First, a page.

But the OECD is very clear about what a successful education system is. It must have high student achievement in all measured domains, it must have a high level of equity that suggests students’ socio-economic background is not a strong indicator of their achievement, it must have high overall levels of participation in education (including high graduation rates), and it must ensure both human and financial resources are used efficiently to accomplish these results.

There is a lot we can all learn about these aspects of “high performance”, but you should not think that, by redesigning your own education system according to the three elements that have driven Finland’s success, things would get any better. My own theory at the moment is that in all successful education systems there are cultural, economic and social factors external to schools which act as powerful drivers of high educational performance equal to those found within school systems. My next book, Invisible Lessons (or Invisible Learning), is about these hidden elements behind successful educational performance.

JG You have been responsible for conceptualising and naming a set of education reforms, which have become central to school systems in Anglo-Saxon countries such as the US, the UK and Australia, as the Global Education Reform Movement or GERM. What is GERM? Does it work? Why do you think governments and education authorities in these countries are so determined to implement GERM policies?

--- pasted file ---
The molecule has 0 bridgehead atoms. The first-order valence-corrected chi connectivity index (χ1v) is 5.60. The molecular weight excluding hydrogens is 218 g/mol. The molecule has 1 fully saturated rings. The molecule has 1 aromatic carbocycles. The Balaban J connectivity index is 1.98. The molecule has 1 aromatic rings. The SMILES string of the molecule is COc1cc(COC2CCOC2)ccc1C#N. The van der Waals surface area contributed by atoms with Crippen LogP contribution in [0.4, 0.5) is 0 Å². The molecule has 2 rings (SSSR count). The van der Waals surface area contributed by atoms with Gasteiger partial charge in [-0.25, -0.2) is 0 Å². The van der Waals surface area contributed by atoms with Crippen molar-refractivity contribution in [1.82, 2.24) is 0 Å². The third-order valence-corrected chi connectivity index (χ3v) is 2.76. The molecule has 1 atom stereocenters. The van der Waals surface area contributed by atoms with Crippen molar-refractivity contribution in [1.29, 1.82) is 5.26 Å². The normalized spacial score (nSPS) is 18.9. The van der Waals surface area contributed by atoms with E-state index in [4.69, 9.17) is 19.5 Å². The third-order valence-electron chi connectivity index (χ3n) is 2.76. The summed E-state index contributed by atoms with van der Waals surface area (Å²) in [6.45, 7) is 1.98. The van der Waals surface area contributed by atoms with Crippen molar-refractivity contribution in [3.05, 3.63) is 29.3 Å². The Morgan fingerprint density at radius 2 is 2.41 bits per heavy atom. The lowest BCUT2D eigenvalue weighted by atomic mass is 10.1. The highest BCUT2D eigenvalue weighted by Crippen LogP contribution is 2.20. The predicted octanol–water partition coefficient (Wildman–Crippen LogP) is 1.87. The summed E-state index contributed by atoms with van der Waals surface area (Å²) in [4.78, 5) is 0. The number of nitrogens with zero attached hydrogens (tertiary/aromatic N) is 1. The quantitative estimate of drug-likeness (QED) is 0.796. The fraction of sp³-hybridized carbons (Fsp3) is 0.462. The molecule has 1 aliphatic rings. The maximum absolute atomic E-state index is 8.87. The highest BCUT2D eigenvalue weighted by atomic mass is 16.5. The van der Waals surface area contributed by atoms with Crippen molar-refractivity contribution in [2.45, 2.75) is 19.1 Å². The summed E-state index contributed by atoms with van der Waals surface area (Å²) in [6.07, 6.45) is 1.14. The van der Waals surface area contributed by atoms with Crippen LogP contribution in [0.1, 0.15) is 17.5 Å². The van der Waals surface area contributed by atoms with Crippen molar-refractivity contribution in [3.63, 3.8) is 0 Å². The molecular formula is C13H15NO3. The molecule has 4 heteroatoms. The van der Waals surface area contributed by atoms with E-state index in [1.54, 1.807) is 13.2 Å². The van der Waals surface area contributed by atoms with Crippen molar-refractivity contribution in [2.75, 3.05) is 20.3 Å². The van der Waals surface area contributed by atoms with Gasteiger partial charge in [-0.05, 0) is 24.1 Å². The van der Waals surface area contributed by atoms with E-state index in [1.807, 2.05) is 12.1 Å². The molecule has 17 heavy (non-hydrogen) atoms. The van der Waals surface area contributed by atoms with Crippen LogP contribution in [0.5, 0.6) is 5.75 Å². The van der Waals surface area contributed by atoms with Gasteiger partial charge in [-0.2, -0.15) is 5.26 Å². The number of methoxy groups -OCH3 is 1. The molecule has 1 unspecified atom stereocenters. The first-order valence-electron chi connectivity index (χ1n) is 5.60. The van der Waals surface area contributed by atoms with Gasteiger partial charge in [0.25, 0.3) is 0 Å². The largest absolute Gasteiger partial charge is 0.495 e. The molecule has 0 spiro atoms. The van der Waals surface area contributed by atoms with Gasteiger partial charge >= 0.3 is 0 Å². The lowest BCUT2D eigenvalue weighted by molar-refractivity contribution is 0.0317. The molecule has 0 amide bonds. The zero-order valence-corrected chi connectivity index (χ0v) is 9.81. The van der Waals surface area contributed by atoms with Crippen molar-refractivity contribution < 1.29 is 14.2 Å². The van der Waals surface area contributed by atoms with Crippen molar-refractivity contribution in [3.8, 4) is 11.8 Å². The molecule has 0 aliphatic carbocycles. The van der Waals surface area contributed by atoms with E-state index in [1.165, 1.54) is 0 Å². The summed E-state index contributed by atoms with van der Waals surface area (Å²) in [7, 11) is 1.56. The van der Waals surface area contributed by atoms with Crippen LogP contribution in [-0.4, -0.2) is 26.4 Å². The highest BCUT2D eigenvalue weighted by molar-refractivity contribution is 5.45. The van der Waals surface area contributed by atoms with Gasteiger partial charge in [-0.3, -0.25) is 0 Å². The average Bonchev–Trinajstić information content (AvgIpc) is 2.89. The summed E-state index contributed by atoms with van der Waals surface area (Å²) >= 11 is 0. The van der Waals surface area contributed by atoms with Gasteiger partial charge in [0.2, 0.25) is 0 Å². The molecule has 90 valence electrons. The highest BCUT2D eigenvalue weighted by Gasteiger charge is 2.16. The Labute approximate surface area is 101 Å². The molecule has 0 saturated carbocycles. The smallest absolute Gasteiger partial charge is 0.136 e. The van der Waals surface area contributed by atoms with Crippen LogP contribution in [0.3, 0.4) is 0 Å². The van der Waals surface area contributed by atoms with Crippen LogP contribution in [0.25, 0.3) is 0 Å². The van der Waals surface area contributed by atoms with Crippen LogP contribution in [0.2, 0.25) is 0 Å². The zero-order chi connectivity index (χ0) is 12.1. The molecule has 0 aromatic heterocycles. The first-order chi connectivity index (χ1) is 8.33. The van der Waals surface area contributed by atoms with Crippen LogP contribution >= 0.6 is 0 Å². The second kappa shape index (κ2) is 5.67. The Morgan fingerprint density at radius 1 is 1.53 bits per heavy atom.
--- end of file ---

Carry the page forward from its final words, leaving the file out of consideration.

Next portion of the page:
PS Well, GERM is an unofficial education policy orthodoxy that many formal institutions, corporations and governments have adopted as their official program in educational development. This global movement includes some welcome elements that have strengthened the focus on learning, encouraged access to education for all, and emphasised the acquisition of knowledge and skills that are relevant in the real world. But GERM also has symptoms that indicate it may be harmful to its host; driving education reforms by competition, standardisation, test-based accountability, fast-track pathways into teaching and privatisation of public education. My own view is that GERM is a real phenomenon and it has been successful in finding hosts all over the world.

The reasons for the global prevalence of GERM include its common sense logic, examples set by some Anglo-Saxon countries, and the increasing presence of private corporations in school improvement. What has been the effect of GERM so far? PISA, dating from the year 2000, clearly shows that none of the GERM-infected school systems — England, the US, Australia, New Zealand, Canada, the Netherlands or Sweden — has been able to improve educational performance, contrary to the policy promises made when these GERM solutions were chosen to be centrepieces in national education reform programs.